History of Spanish law. – The history of Spanish law opens with the publication of Recesvindo ‘s Liber iudiciorum (654). Starting from this date, it can be divided into five clearly distinct periods: 1. Visigothic period, up to the Muslim conquest (654-711), characterized by the predominance of the Roman-canonical element over the Germanic; 2. period of the ” fueros “, which arrives at the end of the first half of the century. XIII, and stands out for the reaction of the Germanic element and for the prevalence of local rights (fueros, statutes) over common law (Liber iudiciorum) and territorial law; 3. period of reception common and canonical Roman law (bodies of law) which struggle with the predominantly Germanic law of the fueros, especially local ones (XIII-XIV centuries); 4. period of territorial rights and their compilation, which is distinguished from the previous one by the preponderance of the territorial rights of the different regions over local rights and by the achieved harmony of the indigenous, Roman and canonical elements, which contributes to defining the earlier law definitively to the codes (16th-18th centuries); 5. constitutional period or codifications, which brings juridical unity in all fields of law, except civil law, and in this constitutes the common Spanish law, which, while recognizing the juridical autonomy of regions with particular law, tends to limit it (19th, 20th centuries).
Visigothic period (654-711). – From the beginning of the Visigothic conquest (408) until it became stable and complete with the destruction of the Swabian monarchy (584) at the time of Leovigildo (568-586), the two Hispano-Roman and Visigothic races lived in the peninsula each under its own laws. The Lex Romana (Breviarium) had been codified by Alaric II (506) in the Frankish period and formed the law of the Romans in their internal relations. The Visigoths had had the first code from Euricus (469-475) then revised and increased (Codex revisus) by Leovigildo (around 572). This code was the law of the Visigoths, but also the common law in public matters and in relations with the Romans.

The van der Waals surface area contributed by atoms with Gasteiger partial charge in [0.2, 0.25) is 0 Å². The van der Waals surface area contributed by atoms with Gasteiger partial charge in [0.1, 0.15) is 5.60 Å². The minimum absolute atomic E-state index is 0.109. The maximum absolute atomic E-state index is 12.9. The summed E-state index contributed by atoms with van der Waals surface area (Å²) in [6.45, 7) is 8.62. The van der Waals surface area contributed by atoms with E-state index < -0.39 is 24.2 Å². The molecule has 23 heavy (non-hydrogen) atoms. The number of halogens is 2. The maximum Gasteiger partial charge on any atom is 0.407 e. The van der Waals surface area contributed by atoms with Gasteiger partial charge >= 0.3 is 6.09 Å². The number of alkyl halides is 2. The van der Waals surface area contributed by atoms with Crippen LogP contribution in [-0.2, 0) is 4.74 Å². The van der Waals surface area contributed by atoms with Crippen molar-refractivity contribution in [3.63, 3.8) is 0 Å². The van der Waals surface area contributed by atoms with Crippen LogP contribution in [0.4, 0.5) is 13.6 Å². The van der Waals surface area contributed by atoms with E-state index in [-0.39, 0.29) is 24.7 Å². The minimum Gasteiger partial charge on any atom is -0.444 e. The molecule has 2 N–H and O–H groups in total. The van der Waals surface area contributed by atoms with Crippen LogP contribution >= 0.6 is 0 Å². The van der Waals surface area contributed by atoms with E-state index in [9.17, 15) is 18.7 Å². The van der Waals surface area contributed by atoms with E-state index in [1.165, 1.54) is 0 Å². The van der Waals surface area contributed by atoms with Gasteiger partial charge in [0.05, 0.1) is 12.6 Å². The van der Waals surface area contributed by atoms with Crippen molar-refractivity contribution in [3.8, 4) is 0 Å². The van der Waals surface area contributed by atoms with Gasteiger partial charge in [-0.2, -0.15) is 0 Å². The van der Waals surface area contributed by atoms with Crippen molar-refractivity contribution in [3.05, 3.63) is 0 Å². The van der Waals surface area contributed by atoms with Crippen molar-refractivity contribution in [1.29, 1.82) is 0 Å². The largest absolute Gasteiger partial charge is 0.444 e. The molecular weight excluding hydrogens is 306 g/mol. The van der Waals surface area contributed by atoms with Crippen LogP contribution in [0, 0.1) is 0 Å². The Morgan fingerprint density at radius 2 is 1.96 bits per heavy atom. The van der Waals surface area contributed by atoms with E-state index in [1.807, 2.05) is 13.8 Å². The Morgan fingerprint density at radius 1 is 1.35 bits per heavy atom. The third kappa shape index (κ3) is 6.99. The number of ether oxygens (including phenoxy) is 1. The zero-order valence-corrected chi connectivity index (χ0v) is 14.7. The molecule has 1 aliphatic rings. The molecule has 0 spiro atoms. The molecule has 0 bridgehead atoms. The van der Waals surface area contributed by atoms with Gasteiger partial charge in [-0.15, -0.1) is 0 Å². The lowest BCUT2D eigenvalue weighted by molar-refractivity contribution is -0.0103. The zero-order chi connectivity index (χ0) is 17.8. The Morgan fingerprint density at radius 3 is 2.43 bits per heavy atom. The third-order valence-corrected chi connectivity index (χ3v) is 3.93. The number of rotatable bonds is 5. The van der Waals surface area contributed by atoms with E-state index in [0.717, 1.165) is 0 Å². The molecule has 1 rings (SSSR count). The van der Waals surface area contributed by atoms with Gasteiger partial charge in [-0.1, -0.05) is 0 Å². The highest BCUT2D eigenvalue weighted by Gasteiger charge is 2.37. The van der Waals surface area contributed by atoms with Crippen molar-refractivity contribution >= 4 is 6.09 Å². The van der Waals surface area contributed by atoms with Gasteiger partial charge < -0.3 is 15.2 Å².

According to sunglassestracker.com, the abolition of the prohibition of marriages between the two races, the conversion of the Visigoths to Catholicism (589) and other circumstances favored national union. This union not only manifested itself, but was also largely accomplished, through the approach and gradual fusion of the two rights, Hispano-Roman and Visigothic. Approach, first. In fact, Visigothic law, in its first two receptions of Eurychus and Leovigild, had felt the Roman influence intensely. Almost half of the chapters of Eurico (21 out of 45) and a third part (65 out of 200) of the chapters added by Leovigildo contain Roman doctrines (see Larraona-Tabera, El Derecho ustinianeo en España, in Acts of the Congress of dir. rom., II, BolognaPavia 1935, pp. 20-21, 100-101). It also seems possible that under the influence of Visigothic law the lived law of the Hispanic-Romans deviated quite a bit from the written law of the Breviary. Gradual merger later. In fact, the new laws given by the Visigoth monarchs, from Leovigild onwards to Recesvindo, preserved in the Lex Visigotorum and which add up to a hundred, as well as the ecclesiastical and civil legislation of the concilîcortes of Toledo, were common, like the courts. Index secure the progress of this interesting fusion are the notes Visigothic formulas (end sec. VI and VII of the ingredient) that fully capture the phenomenon (see. Zeumer, Formulas Merovingian et Karolingici Aevi, in Mon. Germ. Hist., 1886). The Liber iudiciorumis the completed, recast and Romanized Visigothic collection, in form (in imitation of the Justinian code), and also in matter. In 170 of the 526 chapters that compose it, there are citations, sometimes textual, other times, if not textual, sure of Roman law. This collection is invaluable for the reconstruction of Visigothic law. It is known that the constitutions subsequent to Leovigild bear the name of the legislator from which they come and the previous ones, either Leovigildian or Eurycian, are indicated with the initials Antiqua. The collection had a profound influence on all Germanic law; undoubtedly it is the most perfect and extensive of his leges. The Liber iudiciorum di Recesvindo can be considered as the birth certificate of Spanish law. It canceled the Breviarium entirely, of which, with the exception of the León palimpsest and some rare Ripoll codex, there is no handwritten trace in Spain. The regions bordering France probably got it back after the Arab invasion. This first truly Spanish collection, like the others, civil and canonical later, was continued and completed uninterruptedly, before the Arab conquest (Ervigio 680-681; Egica 694-698) and even after. Until the modern age, it was the ideal basis of national law. However, it should be noted that the law contained therein was perhaps better accepted by the Hispano-Romans than by the Visigoths. It seems that this right was too high and Romanized for the Visigoths, in very lively conflict with Germanic customs (cf. T. Melicher, Der Kampf zwischen Gesetzes – und Gewohnheitsrecht im Westgotenreiche, Weimar 1930).